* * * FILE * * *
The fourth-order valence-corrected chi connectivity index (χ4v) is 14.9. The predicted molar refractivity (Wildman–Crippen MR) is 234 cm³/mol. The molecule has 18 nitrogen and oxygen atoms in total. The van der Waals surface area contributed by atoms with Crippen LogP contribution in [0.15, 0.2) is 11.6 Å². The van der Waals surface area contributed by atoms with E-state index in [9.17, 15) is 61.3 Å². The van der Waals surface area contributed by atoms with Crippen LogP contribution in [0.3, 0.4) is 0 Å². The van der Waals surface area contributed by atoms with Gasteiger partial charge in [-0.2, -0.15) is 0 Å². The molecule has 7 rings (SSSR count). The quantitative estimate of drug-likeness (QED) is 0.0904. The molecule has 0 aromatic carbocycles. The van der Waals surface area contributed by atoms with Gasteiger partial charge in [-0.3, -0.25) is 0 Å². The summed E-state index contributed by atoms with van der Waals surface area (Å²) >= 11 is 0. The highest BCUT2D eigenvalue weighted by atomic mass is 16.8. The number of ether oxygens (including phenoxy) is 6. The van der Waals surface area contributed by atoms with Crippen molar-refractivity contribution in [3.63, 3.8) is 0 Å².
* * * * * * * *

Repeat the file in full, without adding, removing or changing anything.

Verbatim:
The fourth-order valence-corrected chi connectivity index (χ4v) is 14.9. The predicted molar refractivity (Wildman–Crippen MR) is 234 cm³/mol. The molecule has 18 nitrogen and oxygen atoms in total. The van der Waals surface area contributed by atoms with Crippen LogP contribution in [0.15, 0.2) is 11.6 Å². The van der Waals surface area contributed by atoms with E-state index in [9.17, 15) is 61.3 Å². The van der Waals surface area contributed by atoms with Crippen LogP contribution in [0.3, 0.4) is 0 Å². The van der Waals surface area contributed by atoms with Gasteiger partial charge in [-0.2, -0.15) is 0 Å². The molecule has 7 rings (SSSR count). The quantitative estimate of drug-likeness (QED) is 0.0904. The molecule has 0 aromatic carbocycles. The van der Waals surface area contributed by atoms with Gasteiger partial charge in [-0.3, -0.25) is 0 Å². The summed E-state index contributed by atoms with van der Waals surface area (Å²) >= 11 is 0. The highest BCUT2D eigenvalue weighted by atomic mass is 16.8. The number of ether oxygens (including phenoxy) is 6. The van der Waals surface area contributed by atoms with Crippen molar-refractivity contribution in [3.63, 3.8) is 0 Å².